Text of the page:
Bus and tram shelters and billboards

the iBeacon Mile is set up by a consortium of a total of 20 parties, led by the City of Amsterdam and beacon maker Glimworm. All partners, which include KPN (LoRaWAN infrastructure), Appsterdam (developer community) University of Amsterdam, Intel, Yenlo (WSO2), The Waag Society and JC Deceaux,  invest in the project providing money or goods and services. The last name might not be familiar, but they manage the city’s bus and tram shelters, billboards etc. For the project they are planning to provide two large 10m2 outdoor screens where hyper relevant interactive content can be displayed when triggered by the beacons.  Now they are placing beacons in the shelters at bus and tram stops around Central Station and along the mile so, for example, advertisers can target their audience and send messages per shelter or billboard.  JC Decaux are working closely with Glimworm and inBeacon (a beacon platform provider) to extend the mile over 12 km along the historical harbor in time for SAIL 2015 this Aug. 19-23.  In principle, the consortium is open to anyone who can make a meaningful contribution or provide places where beacons and IoT Beacons can be installed as well as stimulate communication about the project.

Amsterdam Smart City

It has long been the desire for Amsterdam to develop into a true smart city this initiative is a step in that direction.   The city even has its own Chief Technology Officer (CTO) Ger Baron who’s mission it is to push innovation forward in various sectors. That is also one of the challenges for a “Smart City” which can mean anything depending on who you ask. For some, it’s a city with a smart grid; others may believe that citizens should participate in creating a Smart City by contributing data for example- air quality and noise levels. The Beacons and IoT Beacons are also part of the Smart City concept and offer new possibilities in the field of location based services and new business models.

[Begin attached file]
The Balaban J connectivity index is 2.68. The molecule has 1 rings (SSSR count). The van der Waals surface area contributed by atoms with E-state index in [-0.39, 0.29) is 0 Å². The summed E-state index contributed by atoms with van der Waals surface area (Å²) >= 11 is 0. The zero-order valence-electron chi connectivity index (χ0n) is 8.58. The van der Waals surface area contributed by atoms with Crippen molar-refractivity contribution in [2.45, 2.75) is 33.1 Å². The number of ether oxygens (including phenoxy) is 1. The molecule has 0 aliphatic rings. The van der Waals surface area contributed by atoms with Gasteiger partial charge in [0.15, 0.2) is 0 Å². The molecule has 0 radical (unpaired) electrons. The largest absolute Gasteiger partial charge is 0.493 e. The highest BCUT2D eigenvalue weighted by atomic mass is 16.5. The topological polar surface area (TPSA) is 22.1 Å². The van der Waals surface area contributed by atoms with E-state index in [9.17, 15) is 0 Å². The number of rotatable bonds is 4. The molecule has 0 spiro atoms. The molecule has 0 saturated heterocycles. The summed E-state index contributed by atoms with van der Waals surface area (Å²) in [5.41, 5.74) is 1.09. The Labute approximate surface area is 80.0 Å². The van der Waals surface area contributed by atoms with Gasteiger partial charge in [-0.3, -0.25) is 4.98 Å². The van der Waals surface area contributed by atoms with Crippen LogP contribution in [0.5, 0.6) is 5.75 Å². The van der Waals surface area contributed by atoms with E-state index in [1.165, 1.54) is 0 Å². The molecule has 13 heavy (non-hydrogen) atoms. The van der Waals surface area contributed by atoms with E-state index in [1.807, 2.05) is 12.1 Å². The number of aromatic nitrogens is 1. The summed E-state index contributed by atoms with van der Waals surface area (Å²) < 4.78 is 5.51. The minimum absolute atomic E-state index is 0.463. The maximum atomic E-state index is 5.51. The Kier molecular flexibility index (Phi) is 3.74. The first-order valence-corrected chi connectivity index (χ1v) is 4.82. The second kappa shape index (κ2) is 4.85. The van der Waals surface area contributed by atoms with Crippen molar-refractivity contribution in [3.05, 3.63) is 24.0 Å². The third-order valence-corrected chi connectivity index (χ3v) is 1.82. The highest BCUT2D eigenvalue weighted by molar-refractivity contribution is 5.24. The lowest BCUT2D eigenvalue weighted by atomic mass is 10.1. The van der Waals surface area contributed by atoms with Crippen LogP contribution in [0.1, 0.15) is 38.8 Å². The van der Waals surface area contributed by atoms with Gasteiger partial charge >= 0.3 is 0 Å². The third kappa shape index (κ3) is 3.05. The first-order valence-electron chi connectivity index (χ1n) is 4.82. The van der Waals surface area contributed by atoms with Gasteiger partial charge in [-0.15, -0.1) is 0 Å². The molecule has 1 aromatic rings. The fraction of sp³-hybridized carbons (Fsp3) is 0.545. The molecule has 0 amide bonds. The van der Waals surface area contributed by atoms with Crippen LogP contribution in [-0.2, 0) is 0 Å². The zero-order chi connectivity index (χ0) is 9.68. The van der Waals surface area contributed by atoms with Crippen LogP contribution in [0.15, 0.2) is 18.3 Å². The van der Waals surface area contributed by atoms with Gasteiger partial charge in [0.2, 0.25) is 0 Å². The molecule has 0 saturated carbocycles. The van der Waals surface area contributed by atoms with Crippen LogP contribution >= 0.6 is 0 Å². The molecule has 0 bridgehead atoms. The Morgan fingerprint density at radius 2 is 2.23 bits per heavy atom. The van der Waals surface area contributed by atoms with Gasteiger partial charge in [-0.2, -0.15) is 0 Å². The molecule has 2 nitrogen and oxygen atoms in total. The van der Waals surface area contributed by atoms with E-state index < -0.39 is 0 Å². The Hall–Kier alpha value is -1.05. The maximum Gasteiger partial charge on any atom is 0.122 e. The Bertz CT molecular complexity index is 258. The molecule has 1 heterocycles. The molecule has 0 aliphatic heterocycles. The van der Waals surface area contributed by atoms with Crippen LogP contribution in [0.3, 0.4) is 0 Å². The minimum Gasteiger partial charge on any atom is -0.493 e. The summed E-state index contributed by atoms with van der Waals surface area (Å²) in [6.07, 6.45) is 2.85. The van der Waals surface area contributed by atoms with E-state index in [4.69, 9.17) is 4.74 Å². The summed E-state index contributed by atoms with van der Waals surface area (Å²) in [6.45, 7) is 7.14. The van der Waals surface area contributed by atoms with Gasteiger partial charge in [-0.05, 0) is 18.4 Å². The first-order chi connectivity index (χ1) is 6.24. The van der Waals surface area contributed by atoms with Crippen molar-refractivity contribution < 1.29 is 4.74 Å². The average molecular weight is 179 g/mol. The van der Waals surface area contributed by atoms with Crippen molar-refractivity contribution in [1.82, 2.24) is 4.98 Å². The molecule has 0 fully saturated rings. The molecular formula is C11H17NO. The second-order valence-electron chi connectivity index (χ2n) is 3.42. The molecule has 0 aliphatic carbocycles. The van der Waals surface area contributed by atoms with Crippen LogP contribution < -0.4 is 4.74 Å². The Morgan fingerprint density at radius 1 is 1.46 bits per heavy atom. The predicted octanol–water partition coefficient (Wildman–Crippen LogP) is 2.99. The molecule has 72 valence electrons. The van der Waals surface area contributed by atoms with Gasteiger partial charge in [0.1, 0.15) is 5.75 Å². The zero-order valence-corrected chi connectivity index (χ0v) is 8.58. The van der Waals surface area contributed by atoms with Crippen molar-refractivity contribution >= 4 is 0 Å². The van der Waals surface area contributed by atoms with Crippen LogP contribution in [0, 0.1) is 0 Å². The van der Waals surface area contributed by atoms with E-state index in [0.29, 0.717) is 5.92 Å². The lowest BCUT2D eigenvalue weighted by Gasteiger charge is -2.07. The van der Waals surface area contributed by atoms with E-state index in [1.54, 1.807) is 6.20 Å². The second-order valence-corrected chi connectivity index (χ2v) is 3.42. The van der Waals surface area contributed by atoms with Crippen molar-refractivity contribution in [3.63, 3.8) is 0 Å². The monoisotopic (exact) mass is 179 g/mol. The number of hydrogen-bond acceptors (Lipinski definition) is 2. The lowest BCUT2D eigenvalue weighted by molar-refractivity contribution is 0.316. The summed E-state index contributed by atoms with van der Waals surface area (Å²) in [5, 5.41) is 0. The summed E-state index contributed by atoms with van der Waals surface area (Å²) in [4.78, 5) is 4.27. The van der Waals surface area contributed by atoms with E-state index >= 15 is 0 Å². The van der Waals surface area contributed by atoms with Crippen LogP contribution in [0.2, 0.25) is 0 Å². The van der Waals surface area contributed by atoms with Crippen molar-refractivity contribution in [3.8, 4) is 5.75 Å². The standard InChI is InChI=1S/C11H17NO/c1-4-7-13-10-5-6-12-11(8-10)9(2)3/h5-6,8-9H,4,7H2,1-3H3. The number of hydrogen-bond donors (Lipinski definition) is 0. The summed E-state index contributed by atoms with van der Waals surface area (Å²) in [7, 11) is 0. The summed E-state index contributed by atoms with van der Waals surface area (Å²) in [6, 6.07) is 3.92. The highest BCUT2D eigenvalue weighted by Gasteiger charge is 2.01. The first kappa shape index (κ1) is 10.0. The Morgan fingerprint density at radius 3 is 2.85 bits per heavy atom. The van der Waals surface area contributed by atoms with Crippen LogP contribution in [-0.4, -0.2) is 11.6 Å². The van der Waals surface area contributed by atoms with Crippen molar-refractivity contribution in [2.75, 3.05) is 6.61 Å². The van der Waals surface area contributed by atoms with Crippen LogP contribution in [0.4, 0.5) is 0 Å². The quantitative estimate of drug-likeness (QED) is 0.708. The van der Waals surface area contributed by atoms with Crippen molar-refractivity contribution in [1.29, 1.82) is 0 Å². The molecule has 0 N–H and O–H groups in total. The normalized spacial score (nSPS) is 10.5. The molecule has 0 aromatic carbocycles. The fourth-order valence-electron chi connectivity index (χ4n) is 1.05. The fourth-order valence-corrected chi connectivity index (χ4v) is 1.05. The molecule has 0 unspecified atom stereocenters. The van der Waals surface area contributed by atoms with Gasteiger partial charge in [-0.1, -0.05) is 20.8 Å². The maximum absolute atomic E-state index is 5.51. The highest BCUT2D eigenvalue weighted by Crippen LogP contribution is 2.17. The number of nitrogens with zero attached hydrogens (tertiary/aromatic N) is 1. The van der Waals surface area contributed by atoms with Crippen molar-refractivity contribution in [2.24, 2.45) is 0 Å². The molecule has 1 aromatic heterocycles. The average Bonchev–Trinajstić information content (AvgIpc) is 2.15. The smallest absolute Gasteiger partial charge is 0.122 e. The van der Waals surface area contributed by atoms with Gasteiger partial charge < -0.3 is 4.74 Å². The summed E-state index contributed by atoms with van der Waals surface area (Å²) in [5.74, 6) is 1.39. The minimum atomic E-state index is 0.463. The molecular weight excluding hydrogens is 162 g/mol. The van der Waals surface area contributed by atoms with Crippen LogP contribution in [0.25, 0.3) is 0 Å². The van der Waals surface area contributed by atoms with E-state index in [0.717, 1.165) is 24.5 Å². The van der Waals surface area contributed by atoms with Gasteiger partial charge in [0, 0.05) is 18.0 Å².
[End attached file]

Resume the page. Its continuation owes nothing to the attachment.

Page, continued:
Planning

The time lines are relatively short since the Amsterdam begins hosting the European Presidency beginning January 2016 when everything must be ready. This summer, the formation of the project team should be complete and the consortium members have begun setting up the infrastructure.  The first phase of the iBeacon Mile was officially opened on July 23. During the Grand Opening event, partners provided some background to those who were interested in the project and exploring the Apps that have been developed so far including: BarDoggy a smart hospitality app, the prototype App of the Institute for Sound and Vision and a preview of the SAIL 2015 App via partners inBeacon.

SAIL 2015 Amsterdam and the future

Taking  place every five-years it is the world’s largest free public event with 2.5 visitors expected this year to tour the historic Amsterdam harbor where over 60 of the tallest sailing ships from around the world will be docked.  SAIL 2015 will have it’s own App available for download in the Apple App Store and Google Play soon and they are co-ordinating with the Netherlands Institute for Sound and Vision and other cultural institutions to provide hyper relevant cultural content to be triggered by beacons on the ships, along the harbor and the iBeacon Mile.

But this is just the beginning- the plan is to begin this fall with the installation of more than 2,700 beacons and several hundred LoRaWAN enabled IoT Beacons at bus and tram stops and billboards in the greater Amsterdam area including several trains stations and Schiphol Airport. Also, they plan to instal in innovation hubs such as Universities, startup incubators and accelerators, and co-working spaces around the city. The initiative intends to rapidly expand the largest public beacon network and thus the largest Internet of Things (IoT) Living Lab the result of which is to stimulate the growing IoT economy with at least twenty apps available by the end of the year.

Source: Intel IQ (Dutch)